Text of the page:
Reading/Interest Level: Preschool, Primary
Author: Gabriel Alborozo
Illustrator: Gabriel Alborozo
Publisher: Henry Holt and Company
Like many siblings, Flora and Will have their differences, especially when it comes to playtime. Will acts out alien invasions, takes rocket-ships to Pluto, and escapes from mummies. Flora keeps her distance, appearing to prefer drawing to Will’s adventures. One day, Will trespasses past Flora’s “No Wills Allowed” sign on the treehouse. In disbelief, he watches Flora pull drawing after drawing from the tree house walls, each one describing Will’s imaginary escapades. She has been paying attention all along and even inventing her own adventures. Impressed and flattered, Will recognizes that Flora could make a good playmate and reluctant Flora decides it would be fun to get in on the action of a pirate adventure.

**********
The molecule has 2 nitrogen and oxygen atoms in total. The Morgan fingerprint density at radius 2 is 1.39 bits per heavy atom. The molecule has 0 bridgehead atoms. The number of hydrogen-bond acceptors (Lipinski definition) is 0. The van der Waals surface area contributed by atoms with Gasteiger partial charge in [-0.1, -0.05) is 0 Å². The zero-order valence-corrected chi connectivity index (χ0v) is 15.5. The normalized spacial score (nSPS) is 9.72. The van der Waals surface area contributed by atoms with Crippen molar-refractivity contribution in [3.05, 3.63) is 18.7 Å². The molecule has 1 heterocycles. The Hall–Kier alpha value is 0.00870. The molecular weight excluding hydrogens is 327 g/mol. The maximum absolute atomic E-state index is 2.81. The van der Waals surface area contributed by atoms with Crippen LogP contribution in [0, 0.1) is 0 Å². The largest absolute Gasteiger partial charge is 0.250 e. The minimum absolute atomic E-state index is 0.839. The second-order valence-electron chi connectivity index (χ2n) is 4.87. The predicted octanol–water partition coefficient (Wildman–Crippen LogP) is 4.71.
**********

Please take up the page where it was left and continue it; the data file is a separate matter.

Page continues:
Flora’s Tree House offers a creative look at sibling relationships, showing that children can benefit from each other’s strengths and interests. Dialogue carries the plot, lending the book a more childlike tone and making more realistic characters. With Flora as the artist, the illustrations provide the meat of the story. The main conflict of Flora and Will’s distant relationship could have played a stronger role, but is given depth and clarity by reviewing previous scenes that Will directed and Flora drew from the sidelines. Setting the book in this flashback structure, rather than in real time, is a sophisticated quality for a picture book, and this technique makes it unique and successful.